THE NEED FOR A DIVERSE TALENT POOL OF STEM-LITERATE AMERICANS PREPARED FOR THE JOBS OF THE FUTURE IS UNDENIABLE. While progress has been made in broadening participation of underrepresented groups in STEM, data show that persons with disabilities remain underrepresented in science and engineering education and employment compared to their representation in the U.S. population (NCSES 2019).
This situation is often due to limited access to accommodations and support. For persons who are deaf or hard of hearing, this requires increasing the pool of interpreters who have knowledge of signed STEM vocabulary (Solomon et al. 2013; Grooms 2015, Lang et al. 2007), who also possess knowledge of the STEM content they will be called on to interpret (Vesel & Clark 2019; Gormally 2017; Kurz, Schick, & Hauser 2015), and will be able to interpret it fluently and accurately.
To address this need, TERC and Lamar University researched and developed a unique set of teaching and learning materials designed to provide student interpreters enrolled in Lamar’s four-year undergraduate interpreter training program with the knowledge and skills required to support students who are deaf or hard of hearing in successful learning of life science content. The immediate precursor for this work is a collaboration between the partners (NSF Award #1703343) that resulted in a prototype Signing Bioscience Dictionary (SBD) and new knowledge about what interpreters need to know and be able to do to fluently interpret STEM content (Vesel, Clark, & Robillard 2020).
Development of a beta version of the SBD involved review of the terms in the prototype SBD; identification of terms in the prototype that required adjustment to increase the contrast between the color of the avatar’s clothing and the character’s hands to make the hand motion easier to see during signing; and pinpointing terms within definitions that require understanding to comprehend their meaning. Terms within definitions were then incorporated into the term page interface and hyperlinked to their respective SBD pages. The navigation bar interface was also modified so that users could use the Back icon or Previous Word button to return to the original terms and definitions. Integration of these modifications allow users to navigate directly to terms within definitions and back to original terms without having to go to the alphabetical Letter List to find them. The resulting beta SBD includes 1580 primary terms. Of these, 1524 have terms below their definitions for a total of 7099 links beneath definitions. The beta version of the SBD is available from https://signsci.terc.edu/video/SBD/interpreters/ and https://signsci.terc.edu/ video/SBD.htm.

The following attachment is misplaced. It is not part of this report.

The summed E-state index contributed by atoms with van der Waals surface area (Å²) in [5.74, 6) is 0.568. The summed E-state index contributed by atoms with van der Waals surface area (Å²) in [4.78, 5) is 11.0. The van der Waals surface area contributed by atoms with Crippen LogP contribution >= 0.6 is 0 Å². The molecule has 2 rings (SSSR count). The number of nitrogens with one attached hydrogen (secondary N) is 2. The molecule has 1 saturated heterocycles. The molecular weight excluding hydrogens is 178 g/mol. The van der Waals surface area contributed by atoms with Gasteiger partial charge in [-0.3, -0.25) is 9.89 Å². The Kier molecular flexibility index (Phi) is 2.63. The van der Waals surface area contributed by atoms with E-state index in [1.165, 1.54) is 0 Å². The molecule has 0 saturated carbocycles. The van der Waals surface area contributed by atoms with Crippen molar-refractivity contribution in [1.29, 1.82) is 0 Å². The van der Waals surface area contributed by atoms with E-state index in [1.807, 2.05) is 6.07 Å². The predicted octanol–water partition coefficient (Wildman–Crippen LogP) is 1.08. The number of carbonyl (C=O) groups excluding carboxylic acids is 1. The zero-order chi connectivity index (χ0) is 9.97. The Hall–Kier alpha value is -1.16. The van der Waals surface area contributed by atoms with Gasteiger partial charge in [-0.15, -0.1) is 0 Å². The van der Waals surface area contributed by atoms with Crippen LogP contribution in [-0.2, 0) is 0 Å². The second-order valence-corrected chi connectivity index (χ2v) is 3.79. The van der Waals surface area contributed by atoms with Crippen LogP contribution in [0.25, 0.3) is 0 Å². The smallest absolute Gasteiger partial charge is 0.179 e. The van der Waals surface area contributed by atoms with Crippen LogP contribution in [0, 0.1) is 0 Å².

Development of summaries of key life science content needed for fluent and accurate interpretation of undergraduate biology lecture material involved identifying life science content topics that emerged from review of the definitions and terms included in the content categories incorporated into the prototype SBD interface. To ensure accuracy of the material, we used the most recent edition of Campbell Biology, the text used for Lamar’s introductory undergraduate biology course, and material and images that the TERC team had researched and developed for another award and that had been reviewed by content experts. Prior to being finalized, draft versions of the summaries were reviewed by content experts at Lamar for accuracy and relevance to the undergraduate biology courses taught at Lamar. The summaries are available from https://signsci.terc.edu/video/SBD/interpreters/ and https://signsci.terc.edu/video/SBD/interpreters/contentsummaries.html.
Producing videos explaining the principles of fingerspelling and the application of these principles to STEM vocabulary encountered in undergraduate biology lecture involved Lamar team members who are native signers conducting an analysis of their implicit fingerspelling rules. This proved challenging and resulted in use of the strategies for teaching effective fingerspelling presented in James V. Van Manen’s book, The Fingerspelling Code: Linguistics of the ASL Alphabet (2018), as the primary resource for development. The two resulting videos explain the principles of fingerspelling and provide a review of these principles using examples and accompanying explanation. Both videos explain how to use the phonology of ASL to capture syllabification in signing and demonstrate how to include syllabification rather than citation format in fingerspelling. Syllabification for spoken languages divides words into syllables and influences their pronunciation. In a similar way, for ASL prior handshapes influence the phonology of handshapes that follow. This type of research is rare if found at all in sign language linguistics. An additional component of development included integration of elements of universal design into the interface. Once selected, users can view the video in sign with or without captions or listen to it in English with or without simultaneous sign or voice overlay. They can also exercise the option to increase or decrease text size, loudness, and contrast, and play and replay all or part of the video as often as needed. The videos and accompanying transcripts are available from https://signsci.terc.edu/video/SBD/interpreters/index.html and https://signsci.terc.edu/video/SBD/interpreters/fsprinciples-explained.html; https://signsci.terc.edu/video/SBD/interpreters/fsprinciplesreview.html.
Evaluation of the materials involved a two-phase study that focused on Genes and Heredity. This category was selected because many of the terms included in it must be fingerspelled. The Lamar team had primary responsibility for all aspects of instruction associated with both parts and for data collection. Responsibilities for data preparation and analysis were shared among TERC and Lamar. During Phase I, students focused on studying and mastering the genetics vocabulary included in the SBD and related content.
During Phase II, they focused on learning and becoming able to use syllabification in signed fingerspelling. The Lamar team mentored and guided participants during both phases. A video narrative of a genetics lecture produced in spoken language provided the measure used to determine the effectiveness and accuracy of participants’ interpreting ability using a pre- and post-design. The presentation was interpreted at the beginning and end of the first phase. This same video was used weekly to monitor fluency of interpretation during the second phase.
To recruit participants, flyers were posted throughout the Department of Deaf Studies and Deaf Education building so that students were aware of the opportunity. Faculty also announced it in their classes and gave some students extra credit for participating. This resulted in a study sample comprised of 24 undergraduate ASL student participants. They represented Lamar’s three Department of Deaf Studies and Deaf Education tracks. These tracks include ASL Teaching K-12, Educational Interpreting, and Advocacy.